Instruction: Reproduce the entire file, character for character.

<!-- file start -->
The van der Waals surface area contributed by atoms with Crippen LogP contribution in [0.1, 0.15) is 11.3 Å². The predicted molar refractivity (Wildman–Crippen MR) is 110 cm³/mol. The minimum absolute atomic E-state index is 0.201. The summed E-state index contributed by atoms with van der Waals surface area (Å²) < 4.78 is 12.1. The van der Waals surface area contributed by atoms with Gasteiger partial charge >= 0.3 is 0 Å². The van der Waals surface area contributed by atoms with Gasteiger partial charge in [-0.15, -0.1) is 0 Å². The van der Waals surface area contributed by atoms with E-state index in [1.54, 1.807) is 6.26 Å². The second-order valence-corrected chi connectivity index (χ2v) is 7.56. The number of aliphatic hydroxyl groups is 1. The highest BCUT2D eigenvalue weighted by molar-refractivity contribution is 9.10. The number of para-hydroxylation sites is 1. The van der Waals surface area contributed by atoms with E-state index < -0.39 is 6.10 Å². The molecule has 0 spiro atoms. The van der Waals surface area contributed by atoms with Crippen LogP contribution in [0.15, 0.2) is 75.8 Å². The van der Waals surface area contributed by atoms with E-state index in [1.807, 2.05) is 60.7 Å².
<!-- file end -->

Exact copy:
The van der Waals surface area contributed by atoms with Crippen LogP contribution in [0.1, 0.15) is 11.3 Å². The predicted molar refractivity (Wildman–Crippen MR) is 110 cm³/mol. The minimum absolute atomic E-state index is 0.201. The summed E-state index contributed by atoms with van der Waals surface area (Å²) < 4.78 is 12.1. The van der Waals surface area contributed by atoms with Gasteiger partial charge >= 0.3 is 0 Å². The van der Waals surface area contributed by atoms with Gasteiger partial charge in [-0.15, -0.1) is 0 Å². The van der Waals surface area contributed by atoms with E-state index in [1.54, 1.807) is 6.26 Å². The second-order valence-corrected chi connectivity index (χ2v) is 7.56. The number of aliphatic hydroxyl groups is 1. The highest BCUT2D eigenvalue weighted by molar-refractivity contribution is 9.10. The number of para-hydroxylation sites is 1. The van der Waals surface area contributed by atoms with E-state index < -0.39 is 6.10 Å². The molecule has 0 spiro atoms. The van der Waals surface area contributed by atoms with Crippen LogP contribution in [0.15, 0.2) is 75.8 Å². The van der Waals surface area contributed by atoms with E-state index in [1.807, 2.05) is 60.7 Å².